Ben Bradlee

Fifty years ago this week a group of burglars broke into the headquarters of the Democratic National Committee in Washington, DC.

They were sent there by – and paid by – operatives working to re-elect President Richard M. Nixon.

Those DNC offices were located in a Washington complex called The Watergate, where a security guard. found the burglars and caught them.

And the whole thing might have been successfully covered up, if not for the relentless pursuit of the story but two young Washington Post reporters, Carl Bernstein and Bob Woodward.

Backed by their editor Ben Bradlee, and the paper’s publisher, Katharine Graham, Woodward and Bernstein eventually unraveled the scandal now known simply as Watergate.

It was a time that changed American politics, and American journalism, permanently.

Each of the interviews will be featuring this week on Now. I’ve Heard Everything is centered on one figure from the Watergate scandal.

On Wednesday, my conversations with the former Nixon White House counsel John Dean, who was a central figure in the conspiracy and cover-up.

And then on Friday, the man often called the mastermind of the DNC break-in, former FBI agent and Nixon operative G. Gordon Liddy.

But first, in today’s episode, the iconic and renowned Washington Post editor Ben Bradlee. He took over at the Post in 1965, in the thick of Vietnam, the civil Rights movement and a changing journalism landscape.

And although Watergate may be the thing he is best remembered for now, it was not the only major story he was involved in.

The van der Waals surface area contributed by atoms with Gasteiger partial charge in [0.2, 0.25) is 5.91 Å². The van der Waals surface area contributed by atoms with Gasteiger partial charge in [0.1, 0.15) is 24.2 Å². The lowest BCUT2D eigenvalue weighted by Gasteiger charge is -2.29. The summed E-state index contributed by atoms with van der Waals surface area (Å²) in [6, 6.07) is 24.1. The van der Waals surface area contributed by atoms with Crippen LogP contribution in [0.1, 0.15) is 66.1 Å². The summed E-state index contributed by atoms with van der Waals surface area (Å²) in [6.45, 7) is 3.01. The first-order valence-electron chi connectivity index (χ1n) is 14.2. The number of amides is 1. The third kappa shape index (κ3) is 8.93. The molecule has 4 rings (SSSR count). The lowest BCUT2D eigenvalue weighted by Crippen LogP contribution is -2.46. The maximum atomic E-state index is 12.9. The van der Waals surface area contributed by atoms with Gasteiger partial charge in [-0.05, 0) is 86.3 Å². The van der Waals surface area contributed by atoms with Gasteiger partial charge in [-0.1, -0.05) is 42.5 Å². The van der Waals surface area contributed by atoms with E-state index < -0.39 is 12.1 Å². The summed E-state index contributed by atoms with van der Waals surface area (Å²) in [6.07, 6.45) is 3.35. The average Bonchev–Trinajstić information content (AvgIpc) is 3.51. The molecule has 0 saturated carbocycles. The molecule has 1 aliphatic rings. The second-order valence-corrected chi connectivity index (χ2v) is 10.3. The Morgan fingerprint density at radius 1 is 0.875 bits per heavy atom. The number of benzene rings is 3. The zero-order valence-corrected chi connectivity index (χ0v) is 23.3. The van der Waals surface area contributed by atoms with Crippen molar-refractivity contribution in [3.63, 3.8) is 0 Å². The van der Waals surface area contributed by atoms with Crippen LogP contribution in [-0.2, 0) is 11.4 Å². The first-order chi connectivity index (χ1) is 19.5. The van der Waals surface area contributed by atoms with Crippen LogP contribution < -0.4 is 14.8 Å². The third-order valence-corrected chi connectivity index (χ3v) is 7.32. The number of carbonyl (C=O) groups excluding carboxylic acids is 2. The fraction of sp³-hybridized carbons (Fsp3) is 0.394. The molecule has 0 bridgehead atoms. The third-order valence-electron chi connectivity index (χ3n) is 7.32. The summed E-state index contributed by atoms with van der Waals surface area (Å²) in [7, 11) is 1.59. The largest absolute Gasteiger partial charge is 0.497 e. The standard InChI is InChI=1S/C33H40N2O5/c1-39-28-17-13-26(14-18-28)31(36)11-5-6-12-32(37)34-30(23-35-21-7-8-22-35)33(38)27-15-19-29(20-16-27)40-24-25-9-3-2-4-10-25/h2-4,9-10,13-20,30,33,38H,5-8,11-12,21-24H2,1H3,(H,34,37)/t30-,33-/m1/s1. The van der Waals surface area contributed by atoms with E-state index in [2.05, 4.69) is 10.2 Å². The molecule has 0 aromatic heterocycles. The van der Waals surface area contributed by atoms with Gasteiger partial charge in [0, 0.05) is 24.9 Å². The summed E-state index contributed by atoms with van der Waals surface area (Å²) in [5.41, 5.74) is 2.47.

I met Ben Bradlee in 1995, when he wrote his autobiography, a book called A Good Life.

So here now, from 1995, Ben Bradlee.

Ben Bradlee died in 2014. He was 93.

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Tom Boswell

In 1969, shortly after he graduated from college, Thomas Boswell joined the staff of the Washington Post. Over the next 15 years he honed his craft as a sportswriter, eventually earning his own column in the post in 1984.

What Boswell brought to his columns was more than just an account of balls and Strikes, touchdowns and field goals, holes-in-one or hat-tricks.

He brought a literary sensibility, often diving deep into the personal lives of the sports stars, and would be stars, that he covered.

Oh, he knew all the technical stuff, but his real strength was his ability to bring out the personalities.

I interviewed Tom Boswell many times over the years, including this interview from 1994, for his book Crackimg The Show.

And, like all of Tom Boswell’s columns, I think this interview has stood the test of time. Well, you tell me.

So here now, from 1994, Tom Boswell.

Tom Boswell is 73 now. He retired from the Washington Post at the end of June this year, after 52 years never working for any paper other than the Washington Post.

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